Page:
Friday could have been a day for the Boys & Girls Clubs of America, particularly its Hartford chapter in the North End, to shine. But fighting for attention was an event at former Secretary of State Henry Kissinger's house in Kent. Both events involved President George W. Bush.
The national organization, which offers a safe place for children to spend time outside of home and school, was founded as the Dashaway Club in Hartford 148 years ago by Elizabeth Hamersley, Louisa Bushnell, and Mary and Alice Goodwin to keep boys off the street. The organization opened its doors to girls in 1990.
President Bush visited the Northwest branch on Nahum Drive on Friday to honor the agency for contributing $25,000 to his malaria initiative, a program that provides netting to keep mosquitoes from biting African children at night. About 3,000 children die from malaria in Africa every day.
Later he went to Mr. Kissinger's to raise money for David Cappiello, a Republican running for the 5th District congressional seat held by Democrat Chris Murphy. Guests at the fundraiser could have a photograph taken with the president for $10,000 a pop.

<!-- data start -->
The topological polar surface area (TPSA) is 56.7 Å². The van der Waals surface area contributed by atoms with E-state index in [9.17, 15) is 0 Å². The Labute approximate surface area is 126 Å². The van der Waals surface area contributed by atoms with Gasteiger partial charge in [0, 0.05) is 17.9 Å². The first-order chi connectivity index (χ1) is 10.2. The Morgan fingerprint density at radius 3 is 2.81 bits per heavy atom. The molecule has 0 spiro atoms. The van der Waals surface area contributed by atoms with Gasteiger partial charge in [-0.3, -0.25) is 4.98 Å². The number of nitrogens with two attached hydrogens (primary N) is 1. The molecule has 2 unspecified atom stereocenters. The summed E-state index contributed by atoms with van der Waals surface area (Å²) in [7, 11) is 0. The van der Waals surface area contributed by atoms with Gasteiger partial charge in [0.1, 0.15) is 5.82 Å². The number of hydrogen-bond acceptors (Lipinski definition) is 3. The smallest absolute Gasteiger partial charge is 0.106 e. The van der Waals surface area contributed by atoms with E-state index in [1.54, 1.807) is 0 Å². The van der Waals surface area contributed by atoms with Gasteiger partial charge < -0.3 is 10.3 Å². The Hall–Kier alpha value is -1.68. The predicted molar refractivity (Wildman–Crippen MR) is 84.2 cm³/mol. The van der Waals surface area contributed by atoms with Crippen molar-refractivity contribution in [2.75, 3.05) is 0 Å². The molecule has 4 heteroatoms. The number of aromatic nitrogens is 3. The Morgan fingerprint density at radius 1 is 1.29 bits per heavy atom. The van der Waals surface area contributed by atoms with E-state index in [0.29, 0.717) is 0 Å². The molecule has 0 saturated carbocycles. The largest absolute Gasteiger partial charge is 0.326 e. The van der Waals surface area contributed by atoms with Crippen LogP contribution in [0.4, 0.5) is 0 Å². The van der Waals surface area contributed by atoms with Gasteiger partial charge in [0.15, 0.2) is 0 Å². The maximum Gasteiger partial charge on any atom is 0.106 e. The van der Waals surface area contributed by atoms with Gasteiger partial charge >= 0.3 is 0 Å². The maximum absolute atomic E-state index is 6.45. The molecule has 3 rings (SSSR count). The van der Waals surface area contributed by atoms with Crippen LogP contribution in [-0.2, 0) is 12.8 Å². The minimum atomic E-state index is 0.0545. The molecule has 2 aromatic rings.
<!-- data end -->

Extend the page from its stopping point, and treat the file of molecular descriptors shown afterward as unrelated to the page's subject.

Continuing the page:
Critics suggested that the Hartford stop was merely a way for the president to justify the second leg of his expensive trip.
It's too bad that Mr. Bush's other stop in Connecticut stole some of the limelight from the wonderful work done by Boys & Girls Clubs. The Northwest branch and 4,000 others help 4.8 million teens resist drugs and premarital sex, prepare youths for careers, and enhance their education through programs in arts, sports, fitness and recreation.
The founding of this remarkable organization is one of Hartford's best stories.
Reprinted with permission of the Hartford Courant.
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